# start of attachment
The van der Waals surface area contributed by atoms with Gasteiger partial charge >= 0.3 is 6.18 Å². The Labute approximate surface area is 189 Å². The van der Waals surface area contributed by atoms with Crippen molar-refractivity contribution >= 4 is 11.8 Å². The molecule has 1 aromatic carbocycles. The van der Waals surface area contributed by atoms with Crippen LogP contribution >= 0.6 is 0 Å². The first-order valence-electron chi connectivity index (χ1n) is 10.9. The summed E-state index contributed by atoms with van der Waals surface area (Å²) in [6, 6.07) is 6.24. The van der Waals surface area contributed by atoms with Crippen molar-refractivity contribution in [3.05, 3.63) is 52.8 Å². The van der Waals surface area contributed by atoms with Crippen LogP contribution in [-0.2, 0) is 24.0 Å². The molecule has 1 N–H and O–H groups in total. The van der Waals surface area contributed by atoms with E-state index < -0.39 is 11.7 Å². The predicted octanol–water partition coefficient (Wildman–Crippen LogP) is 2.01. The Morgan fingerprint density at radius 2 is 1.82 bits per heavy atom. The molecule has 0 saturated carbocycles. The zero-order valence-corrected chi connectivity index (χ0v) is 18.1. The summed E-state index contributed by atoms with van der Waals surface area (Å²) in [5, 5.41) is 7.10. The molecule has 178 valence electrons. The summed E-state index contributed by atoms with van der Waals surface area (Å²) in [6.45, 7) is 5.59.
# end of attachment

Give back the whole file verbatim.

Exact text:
The van der Waals surface area contributed by atoms with Gasteiger partial charge >= 0.3 is 6.18 Å². The Labute approximate surface area is 189 Å². The van der Waals surface area contributed by atoms with Crippen molar-refractivity contribution >= 4 is 11.8 Å². The molecule has 1 aromatic carbocycles. The van der Waals surface area contributed by atoms with Crippen LogP contribution >= 0.6 is 0 Å². The first-order valence-electron chi connectivity index (χ1n) is 10.9. The summed E-state index contributed by atoms with van der Waals surface area (Å²) in [6, 6.07) is 6.24. The van der Waals surface area contributed by atoms with Crippen molar-refractivity contribution in [3.05, 3.63) is 52.8 Å². The van der Waals surface area contributed by atoms with Crippen LogP contribution in [-0.2, 0) is 24.0 Å². The molecule has 1 N–H and O–H groups in total. The van der Waals surface area contributed by atoms with E-state index < -0.39 is 11.7 Å². The predicted octanol–water partition coefficient (Wildman–Crippen LogP) is 2.01. The Morgan fingerprint density at radius 2 is 1.82 bits per heavy atom. The molecule has 0 saturated carbocycles. The zero-order valence-corrected chi connectivity index (χ0v) is 18.1. The summed E-state index contributed by atoms with van der Waals surface area (Å²) in [5, 5.41) is 7.10. The molecule has 178 valence electrons. The summed E-state index contributed by atoms with van der Waals surface area (Å²) in [6.45, 7) is 5.59.